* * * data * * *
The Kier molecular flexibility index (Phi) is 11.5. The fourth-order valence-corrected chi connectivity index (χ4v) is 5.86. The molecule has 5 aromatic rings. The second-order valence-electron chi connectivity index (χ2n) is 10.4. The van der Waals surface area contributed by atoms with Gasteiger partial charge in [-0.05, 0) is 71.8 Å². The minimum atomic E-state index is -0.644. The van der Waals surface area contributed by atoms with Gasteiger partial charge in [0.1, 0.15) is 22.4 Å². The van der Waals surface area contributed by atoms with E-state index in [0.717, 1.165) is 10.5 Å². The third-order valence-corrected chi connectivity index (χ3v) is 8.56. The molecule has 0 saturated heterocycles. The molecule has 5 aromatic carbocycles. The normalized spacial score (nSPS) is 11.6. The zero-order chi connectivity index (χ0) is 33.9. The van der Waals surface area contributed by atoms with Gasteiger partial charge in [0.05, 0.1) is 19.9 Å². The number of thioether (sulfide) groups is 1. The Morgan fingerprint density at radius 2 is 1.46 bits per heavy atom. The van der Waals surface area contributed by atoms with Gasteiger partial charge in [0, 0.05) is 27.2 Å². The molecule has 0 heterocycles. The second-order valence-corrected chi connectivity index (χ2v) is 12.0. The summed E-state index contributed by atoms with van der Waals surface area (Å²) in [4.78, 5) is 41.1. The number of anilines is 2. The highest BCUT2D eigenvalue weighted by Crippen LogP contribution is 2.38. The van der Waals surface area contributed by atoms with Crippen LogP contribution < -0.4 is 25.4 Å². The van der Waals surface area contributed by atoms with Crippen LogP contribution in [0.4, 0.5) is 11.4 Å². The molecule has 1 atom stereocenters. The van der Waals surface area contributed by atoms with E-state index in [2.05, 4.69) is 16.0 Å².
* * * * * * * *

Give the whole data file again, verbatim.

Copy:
The Kier molecular flexibility index (Phi) is 11.5. The fourth-order valence-corrected chi connectivity index (χ4v) is 5.86. The molecule has 5 aromatic rings. The second-order valence-electron chi connectivity index (χ2n) is 10.4. The van der Waals surface area contributed by atoms with Gasteiger partial charge in [-0.05, 0) is 71.8 Å². The minimum atomic E-state index is -0.644. The van der Waals surface area contributed by atoms with Gasteiger partial charge in [0.1, 0.15) is 22.4 Å². The van der Waals surface area contributed by atoms with E-state index in [0.717, 1.165) is 10.5 Å². The third-order valence-corrected chi connectivity index (χ3v) is 8.56. The molecule has 0 saturated heterocycles. The molecule has 5 aromatic carbocycles. The normalized spacial score (nSPS) is 11.6. The zero-order chi connectivity index (χ0) is 33.9. The van der Waals surface area contributed by atoms with Gasteiger partial charge in [0.05, 0.1) is 19.9 Å². The number of thioether (sulfide) groups is 1. The Morgan fingerprint density at radius 2 is 1.46 bits per heavy atom. The van der Waals surface area contributed by atoms with Gasteiger partial charge in [0, 0.05) is 27.2 Å². The molecule has 0 heterocycles. The second-order valence-corrected chi connectivity index (χ2v) is 12.0. The summed E-state index contributed by atoms with van der Waals surface area (Å²) in [4.78, 5) is 41.1. The number of anilines is 2. The highest BCUT2D eigenvalue weighted by Crippen LogP contribution is 2.38. The van der Waals surface area contributed by atoms with Crippen LogP contribution < -0.4 is 25.4 Å². The van der Waals surface area contributed by atoms with Crippen LogP contribution in [0.4, 0.5) is 11.4 Å². The molecule has 1 atom stereocenters. The van der Waals surface area contributed by atoms with E-state index in [2.05, 4.69) is 16.0 Å².